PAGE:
Fish oil enhances anti-amyloidogenic properties of green tea EGCG in Tg2576 mice.


Giunta B, Hou H, Zhu, Salemi J , Ruscin A, Shytle RD, Tan J

Department of Psychiatry and Behavioral Medicine, Neuroimmunology Laboratory, University of South Florida, College of Medicine, Tampa, FL
33613, USA. bgiunta@... <bgiunta@...>
 
Abstract

Extracellular plaques of beta-amyloid (Abeta) peptides are implicated in Alzheimer's Disease (AD) pathogenesis. Abeta formation is precluded by alpha-secretase, which cleaves within the Abeta domain of APP generating soluble APP-alpha (sAPP-alpha). Thus, alpha-secretase upregulation may be a target AD therapy. We previously showed green tea derived EGCG increased sAPP-alpha in AD mouse models. However, the comparable effective dose of EGCG in humans may exceed clinical convenience and/or safety.  Epidemiological studies suggested fish oil consumption is associated with reduced dementia risk. Here we investigated whether oral co-treatment with fish oil (8mg/kg/day) and EGCG (62.5mg/kg/day or 12.5mg/kg/day) would reduce AD-like pathology in Tg2576 mice. In vitro co-treatment of N2a cells with fish oil and EGCG enhanced sAPP-alpha production compared to either compound alone (P<0.001). Fish oil enhanced bioavailability of EGCG versus EGCG treatment alone (P<0.001). Fish oil and EGCG had a synergetic effect on inhibition of cerebral Abeta deposits (P<0.001) suggesting moderate supplementation with EGCG and fish oil having significant therapeutic potential for the treatment of AD.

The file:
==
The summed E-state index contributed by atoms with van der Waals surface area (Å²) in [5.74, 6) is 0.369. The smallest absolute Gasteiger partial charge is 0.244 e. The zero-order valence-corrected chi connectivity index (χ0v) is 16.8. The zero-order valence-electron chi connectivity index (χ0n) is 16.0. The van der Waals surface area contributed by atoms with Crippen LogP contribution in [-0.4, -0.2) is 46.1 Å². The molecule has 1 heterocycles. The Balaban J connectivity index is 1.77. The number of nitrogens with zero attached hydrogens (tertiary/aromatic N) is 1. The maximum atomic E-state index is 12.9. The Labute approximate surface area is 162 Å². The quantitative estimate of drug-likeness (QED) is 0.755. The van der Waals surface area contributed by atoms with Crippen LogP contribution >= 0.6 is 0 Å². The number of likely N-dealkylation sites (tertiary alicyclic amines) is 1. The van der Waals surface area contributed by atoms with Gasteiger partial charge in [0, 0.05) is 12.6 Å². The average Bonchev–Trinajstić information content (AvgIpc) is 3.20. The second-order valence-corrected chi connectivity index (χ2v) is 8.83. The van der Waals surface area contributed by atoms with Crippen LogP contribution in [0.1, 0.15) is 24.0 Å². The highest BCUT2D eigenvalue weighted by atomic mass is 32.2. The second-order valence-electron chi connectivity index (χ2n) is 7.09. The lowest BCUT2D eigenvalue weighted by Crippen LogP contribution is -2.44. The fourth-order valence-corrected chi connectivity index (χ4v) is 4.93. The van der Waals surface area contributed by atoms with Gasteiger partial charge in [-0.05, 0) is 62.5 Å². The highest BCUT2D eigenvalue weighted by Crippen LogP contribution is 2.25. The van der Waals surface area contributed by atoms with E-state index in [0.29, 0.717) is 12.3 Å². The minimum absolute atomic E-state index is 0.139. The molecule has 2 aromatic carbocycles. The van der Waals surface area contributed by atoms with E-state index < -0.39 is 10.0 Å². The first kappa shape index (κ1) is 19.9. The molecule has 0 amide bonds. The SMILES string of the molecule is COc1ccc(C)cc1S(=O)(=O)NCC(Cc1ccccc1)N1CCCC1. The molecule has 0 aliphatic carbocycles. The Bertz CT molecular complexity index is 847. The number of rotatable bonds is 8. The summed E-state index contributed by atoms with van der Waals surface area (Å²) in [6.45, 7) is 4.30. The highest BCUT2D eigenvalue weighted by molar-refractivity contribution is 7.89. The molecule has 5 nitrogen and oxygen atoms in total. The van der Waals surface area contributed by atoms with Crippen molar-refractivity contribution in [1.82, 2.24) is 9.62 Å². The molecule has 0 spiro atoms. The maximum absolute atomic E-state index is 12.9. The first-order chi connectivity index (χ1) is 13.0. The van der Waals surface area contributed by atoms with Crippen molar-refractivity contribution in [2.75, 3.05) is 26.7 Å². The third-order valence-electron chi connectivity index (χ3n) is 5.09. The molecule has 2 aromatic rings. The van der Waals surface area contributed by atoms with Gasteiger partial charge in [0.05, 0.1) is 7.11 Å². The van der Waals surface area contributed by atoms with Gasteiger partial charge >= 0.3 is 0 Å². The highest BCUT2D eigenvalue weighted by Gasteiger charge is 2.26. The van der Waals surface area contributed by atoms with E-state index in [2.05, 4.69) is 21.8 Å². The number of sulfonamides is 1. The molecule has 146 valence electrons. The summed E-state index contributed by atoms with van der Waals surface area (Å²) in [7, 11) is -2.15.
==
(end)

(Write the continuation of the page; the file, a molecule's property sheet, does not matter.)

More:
PMID: 20096749 [PubMed - indexed for MEDLINE]

 
Nutr. 2009 Oct;139(10):1987-93. Epub 2009 Aug 5.

Green tea (-)-epigallocatechin-3-gallate inhibits beta-amyloid-induced cognitive dysfunction through modification of secretase activity via inhibition of ERK and NF-kappaB pathways in mice.


Lee JW, Lee YK, Ban JO , Ha TY, Yun YP, Han SB, Oh KW , Hong JT.

College of Pharmacy, Chungbuk National University 12, Gaesin-dong, Heungduk-gu, Cheongju, Chungbuk 361-763, Korea.

Abstract